Apart from the contract itself the invoice is the most important business document you possess. It is evidence that a transaction has taken place. Attached to the commercial invoice are many legal, regulatory and fiscal requirements.
It is against the commercial invoice that a financial reconciliation is made which leads on to determine profit and loss.
From a fiscal perspective, the invoice also provides the evidence for tax collection.
There are two standard commercial invoices; purchase and copy sales. Purchase invoices are issued by suppliers and copy sales are ones you issue to your customers. You must keep a record of both. VAT-registered businesses must issue VAT invoices within 30 days.
Organisations can now send commercial invoices electronically as they move over to the 'paperless office'. This article provides an introduction to commercial invoices and introduces further articles on the more sophisticated e-invoicing.
Commercial invoice details (United Kingdom)
The commercial invoice must include:
- A sequential number based on one or more series which uniquely identifies the document;
- the time of the supply;
- the date of issue of the document (where different to the time of supply);
- the name, address and VAT registration number of the supplier;
- the name and address of the person to whom the goods or services are supplied;
- a description sufficient to identify the goods or services supplied;
for each description, the quantity of the goods or the extent of the services, and the rate of VAT and the amount payable, excluding VAT, expressed in any currency;
- the gross total amount payable, excluding VAT, expressed in any currency;
- the rate of any cash discount offered;
- the total amount of VAT chargeable, expressed in sterling;
- the unit price
- the reason for any zero rate of exemption.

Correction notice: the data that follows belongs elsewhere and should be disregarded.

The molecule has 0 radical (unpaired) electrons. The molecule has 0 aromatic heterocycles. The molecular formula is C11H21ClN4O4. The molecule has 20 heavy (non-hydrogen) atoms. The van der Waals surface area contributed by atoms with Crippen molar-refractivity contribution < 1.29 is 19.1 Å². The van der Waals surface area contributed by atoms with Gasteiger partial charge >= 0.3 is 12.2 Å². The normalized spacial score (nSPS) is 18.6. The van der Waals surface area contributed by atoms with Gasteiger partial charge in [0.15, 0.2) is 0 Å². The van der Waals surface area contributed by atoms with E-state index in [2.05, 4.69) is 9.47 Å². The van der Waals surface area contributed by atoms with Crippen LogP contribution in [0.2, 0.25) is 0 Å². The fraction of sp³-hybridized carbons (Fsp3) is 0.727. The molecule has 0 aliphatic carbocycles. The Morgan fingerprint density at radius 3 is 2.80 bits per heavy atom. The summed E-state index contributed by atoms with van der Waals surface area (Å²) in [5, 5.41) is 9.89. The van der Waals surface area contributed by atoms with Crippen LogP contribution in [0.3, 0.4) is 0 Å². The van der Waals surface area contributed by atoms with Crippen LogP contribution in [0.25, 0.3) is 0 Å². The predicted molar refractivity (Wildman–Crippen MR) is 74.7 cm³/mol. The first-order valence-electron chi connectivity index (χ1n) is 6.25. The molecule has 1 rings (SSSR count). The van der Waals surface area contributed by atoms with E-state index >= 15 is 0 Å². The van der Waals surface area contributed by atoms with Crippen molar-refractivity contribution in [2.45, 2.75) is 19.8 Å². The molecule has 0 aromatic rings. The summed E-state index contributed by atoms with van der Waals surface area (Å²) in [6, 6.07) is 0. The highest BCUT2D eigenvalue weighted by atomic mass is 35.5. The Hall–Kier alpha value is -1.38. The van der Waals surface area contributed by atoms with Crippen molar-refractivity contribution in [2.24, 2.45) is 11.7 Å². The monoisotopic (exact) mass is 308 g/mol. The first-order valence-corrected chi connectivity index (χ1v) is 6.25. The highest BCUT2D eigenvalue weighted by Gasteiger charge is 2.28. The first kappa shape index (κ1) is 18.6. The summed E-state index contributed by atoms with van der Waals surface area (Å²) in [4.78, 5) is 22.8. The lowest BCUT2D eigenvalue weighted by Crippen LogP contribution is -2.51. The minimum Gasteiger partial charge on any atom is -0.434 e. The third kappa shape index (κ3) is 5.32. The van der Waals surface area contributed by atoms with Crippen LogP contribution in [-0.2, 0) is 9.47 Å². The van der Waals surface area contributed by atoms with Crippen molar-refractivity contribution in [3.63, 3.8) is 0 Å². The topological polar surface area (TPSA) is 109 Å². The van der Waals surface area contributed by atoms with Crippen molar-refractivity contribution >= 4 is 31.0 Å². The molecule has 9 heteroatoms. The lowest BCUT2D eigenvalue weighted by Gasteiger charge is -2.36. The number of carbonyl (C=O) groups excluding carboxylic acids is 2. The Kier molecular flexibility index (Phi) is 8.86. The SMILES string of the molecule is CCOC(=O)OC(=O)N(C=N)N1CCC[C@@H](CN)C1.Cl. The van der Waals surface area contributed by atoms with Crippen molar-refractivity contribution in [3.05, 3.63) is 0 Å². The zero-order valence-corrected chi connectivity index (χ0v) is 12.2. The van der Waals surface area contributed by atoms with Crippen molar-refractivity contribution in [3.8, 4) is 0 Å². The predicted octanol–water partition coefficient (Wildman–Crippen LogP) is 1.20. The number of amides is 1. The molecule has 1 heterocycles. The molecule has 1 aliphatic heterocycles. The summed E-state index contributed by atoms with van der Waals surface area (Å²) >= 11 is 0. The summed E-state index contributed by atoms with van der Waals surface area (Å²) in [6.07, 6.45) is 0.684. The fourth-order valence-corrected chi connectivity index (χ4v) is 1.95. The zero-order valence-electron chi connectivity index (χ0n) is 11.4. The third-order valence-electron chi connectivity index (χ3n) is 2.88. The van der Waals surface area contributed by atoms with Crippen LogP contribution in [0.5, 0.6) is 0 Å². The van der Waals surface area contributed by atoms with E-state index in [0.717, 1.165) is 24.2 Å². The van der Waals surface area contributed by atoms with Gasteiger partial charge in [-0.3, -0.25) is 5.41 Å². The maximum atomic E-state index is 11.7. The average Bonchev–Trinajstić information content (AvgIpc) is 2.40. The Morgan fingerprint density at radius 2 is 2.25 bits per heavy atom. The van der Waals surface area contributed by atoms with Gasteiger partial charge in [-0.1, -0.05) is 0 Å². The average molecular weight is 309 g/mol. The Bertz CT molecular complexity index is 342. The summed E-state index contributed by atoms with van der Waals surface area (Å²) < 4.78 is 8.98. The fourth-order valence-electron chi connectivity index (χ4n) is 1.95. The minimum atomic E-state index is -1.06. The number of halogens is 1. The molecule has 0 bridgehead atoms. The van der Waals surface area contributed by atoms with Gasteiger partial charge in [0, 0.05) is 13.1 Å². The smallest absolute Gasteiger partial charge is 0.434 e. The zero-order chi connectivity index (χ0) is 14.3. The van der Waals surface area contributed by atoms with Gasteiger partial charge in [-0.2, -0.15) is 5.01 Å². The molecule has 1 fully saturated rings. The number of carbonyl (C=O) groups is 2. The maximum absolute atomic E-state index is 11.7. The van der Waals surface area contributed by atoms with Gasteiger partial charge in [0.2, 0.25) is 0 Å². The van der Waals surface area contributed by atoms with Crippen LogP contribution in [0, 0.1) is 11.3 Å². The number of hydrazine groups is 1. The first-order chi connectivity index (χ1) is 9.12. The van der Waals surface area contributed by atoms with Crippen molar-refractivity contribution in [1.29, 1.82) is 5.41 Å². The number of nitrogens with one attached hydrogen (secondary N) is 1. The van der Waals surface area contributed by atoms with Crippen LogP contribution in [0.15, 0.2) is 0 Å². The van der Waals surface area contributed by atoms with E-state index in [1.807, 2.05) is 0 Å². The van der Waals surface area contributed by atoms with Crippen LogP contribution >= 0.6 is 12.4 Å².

EU commercial invoices
When invoicing to organisations based in other EU Member States, you must also include the following information on the invoice
- the letters ‘GB’ in front of your registration number for cross border supplies;
- the registration number of the recipient of the supply preceded by the alphabetical code of the relevant EU Member State;
- a reference to any new means of transport.
You can keep the VAT account in the way that suits your business, provided it contains the information described below.
To show the link between the output tax in your records and the output tax on the return, you must have a record of:
- the output tax you owe on sales;
- the output tax you owe on acquisitions from other EU member states
- the tax you are required to pay on behalf of your supplier under a reverse charge procedure
- tax that needs to be paid following a correction or error adjustment
- any other adjustment required by VAT rules
To show the link between the input tax in your records and the input tax on your return you must have a record of:
- the input tax you are entitled to claim from business purchases
- the input tax allowable on acquisitions from other EU member states
- tax that you are entitled to following a correction or error adjustment
- any other necessary adjustment
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